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Here you will find the most recent organizational news from FARA, including information on events, and awareness and advocacy initiatives. To locate an article from a certain date, please use the archives on the right side of your screen.
The National Ataxia Foundation (NAF) and the Friedreich's Ataxia Research Alliance (FARA) announced today that, this year, they are co-funding two $120,000 Kyle Bryant Awards that are going to promising translational research in Friedreich’s Ataxia (FA). A third award will be funded by FARA for $120,000, made possible by sponsorship from Outback Steakhouse. One award is being made to Dr. Mark Payne of Indiana University School of Medicine, proposal titled “Optimizing delivery of frataxin using cell penetrant peptides”. The second award goes to Dr. Gino Cortopassi of the University of California Davis, proposal titled “Screening for mitofunctional Friedreich's Ataxia therapeutics”. The third will be granted to Dr. Marek Napierala from the University of Texas, MD Anderson Cancer Center, proposal titled “Crosstalk between microRNAs and iron metabolism in pathogenesis of Friedreich’s ataxia”.
BRANFORD -- It wasn't quite the Tribeca Film Festival, Tony Awards or the Oscars, but a group of stars converged quietly at the Owenego Inn recently to receive a lesser-known, but personally important honor: the first Friends and Allies Award from the Friedreich's Ataxia Research Alliance.
The connection that brought acclaimed actress Mary Stuart Masterson, her husband, actor Jeremy Davidson (who appears in the TV series "Army Wives") and screenwriter and actor Jayce Bartok to Branford is two sisters who are Southern Connecticut State University students and have Friedreich's ataxia, a progressive neuromuscular disease.
The sisters, Sam Bode, 22, and Alex Bode, 19, formed a close friendship with the stars after they met with Masterson to tell her what it is like to live with the rare disorder. Masterson wanted the everyday information for what would become the critically acclaimed, award-winning independent film "The Cake Eaters," in which Masterson makes her cinematic directorial debut.
The Friedreich’s Ataxia Researc h Alliance (FARA) presented their first Friends & Allies Award to the executive and c reative team of the award winning film, The Cake Eaters on September 11, 2009 in Branford, CT. Mary Stuart Masterson, (Director/ Producer), Jayce Bartok (Screenplay writ er), Jesse Scolaro (Producer), and Carol & Patrick Morris (Executive Producers) accept ed the award on behalf of The Cake Eaters team at the Bode/ Caruso Family’s Find A Cure Dinner/ Auction fundraiser event.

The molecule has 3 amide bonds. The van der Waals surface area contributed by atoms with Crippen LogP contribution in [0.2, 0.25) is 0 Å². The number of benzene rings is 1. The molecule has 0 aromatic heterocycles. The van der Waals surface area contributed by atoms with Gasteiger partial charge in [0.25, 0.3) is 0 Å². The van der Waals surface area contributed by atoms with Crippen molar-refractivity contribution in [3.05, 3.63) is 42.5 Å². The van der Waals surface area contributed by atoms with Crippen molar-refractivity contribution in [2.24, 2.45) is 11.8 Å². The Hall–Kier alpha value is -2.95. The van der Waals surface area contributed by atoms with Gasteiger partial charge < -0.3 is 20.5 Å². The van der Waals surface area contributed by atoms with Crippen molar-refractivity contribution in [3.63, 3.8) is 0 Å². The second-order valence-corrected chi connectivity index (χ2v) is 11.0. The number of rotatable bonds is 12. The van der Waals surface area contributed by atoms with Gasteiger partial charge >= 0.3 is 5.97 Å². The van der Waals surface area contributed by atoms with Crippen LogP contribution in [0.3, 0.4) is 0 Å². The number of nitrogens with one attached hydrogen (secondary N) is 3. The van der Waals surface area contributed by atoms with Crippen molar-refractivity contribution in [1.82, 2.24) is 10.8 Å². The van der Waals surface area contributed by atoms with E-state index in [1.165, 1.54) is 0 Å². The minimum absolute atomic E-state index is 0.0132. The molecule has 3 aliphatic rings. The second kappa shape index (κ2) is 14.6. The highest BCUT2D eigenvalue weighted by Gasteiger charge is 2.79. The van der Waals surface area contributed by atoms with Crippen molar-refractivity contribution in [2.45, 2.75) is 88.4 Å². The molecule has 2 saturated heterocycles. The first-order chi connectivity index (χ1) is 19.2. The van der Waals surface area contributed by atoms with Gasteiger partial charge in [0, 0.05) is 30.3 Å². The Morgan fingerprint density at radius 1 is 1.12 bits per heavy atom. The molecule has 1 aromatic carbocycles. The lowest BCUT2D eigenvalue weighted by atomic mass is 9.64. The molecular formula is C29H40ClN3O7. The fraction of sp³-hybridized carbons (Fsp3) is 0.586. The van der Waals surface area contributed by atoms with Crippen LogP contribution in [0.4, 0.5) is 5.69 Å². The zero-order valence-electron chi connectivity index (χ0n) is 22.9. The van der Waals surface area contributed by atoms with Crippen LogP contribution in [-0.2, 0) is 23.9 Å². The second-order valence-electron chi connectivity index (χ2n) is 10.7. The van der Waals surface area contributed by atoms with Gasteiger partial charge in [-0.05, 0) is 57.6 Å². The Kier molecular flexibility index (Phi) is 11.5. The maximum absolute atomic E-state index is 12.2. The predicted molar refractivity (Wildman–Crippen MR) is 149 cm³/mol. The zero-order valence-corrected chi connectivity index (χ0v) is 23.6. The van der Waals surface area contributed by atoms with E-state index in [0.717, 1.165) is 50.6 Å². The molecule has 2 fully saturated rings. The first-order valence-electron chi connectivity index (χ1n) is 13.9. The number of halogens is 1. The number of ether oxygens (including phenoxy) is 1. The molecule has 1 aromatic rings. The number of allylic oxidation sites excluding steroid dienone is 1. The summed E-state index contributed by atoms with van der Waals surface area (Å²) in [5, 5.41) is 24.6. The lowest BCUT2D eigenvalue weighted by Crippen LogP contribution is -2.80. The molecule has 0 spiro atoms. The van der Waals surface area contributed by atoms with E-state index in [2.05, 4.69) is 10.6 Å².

The values of FARA’s Friends and Allies award are rooted in what it means to be a good friend to our fellow person- treating one another with respect, dignity, and kindness. The Cake Eaters team modeled that kind of friendship to the Friedreich’s ataxia community and FARA’s mission by attending fundraising events, lending their names to the cause and personally making in kind and monetary contributions to the organization.
The team has also notably demonstrated their friend ship with their film The Cake Eaters, released earlier this year, which featured a main character with Friedreich’s ataxia- Georgia played by Kristen Stewart. The story was t old with a sensitivity that made people pay attention to a character with a rare neuromuscular disorder and care about her struggle. In this film, art served as a powerful medium for storytelling and raising awareness- a unique awareness of Friedreich’s ataxi a that FARA could not have generated on its own.
WALTHAM, MA – Repligen Corporation (NASDAQ: RGEN) reported today publication of research that identifies histone deacetylase 3 (HDAC 3) as an important enzyme target for therapeutic intervention in Friedreich’s ataxia. These research findings confirm the drug target of the HDAC inhibitors that Repligen is currently developing for the treatment of inherited neurodegenerative diseases such as Friedreich's ataxia. The study entitled “Chemical Probes Identify a Role for Histone Deacetylase 3 in Friedreich’s Ataxia Gene Silencing” published today in the journal Chemistry & Biology (volume 16, 980–989, September 25, 2009) was conducted in collaboration with scientists at The Scripps Research Institute.
“Prior research indicated that HDAC enzymes play an important role in silencing the gene implicated in Friedreich’s ataxia,” stated Walther C. Herlihy, President and Chief Executive Officer of Repligen Corporation. “Identification of the involvement of HDAC 3 is an important step in developing a specific drug for Friedreich’s ataxia without the potential toxicities associated with broad-acting HDAC inhibitors. There are more than 15,000 patients worldwide with Friedreich's ataxia with no therapies available for treatment.”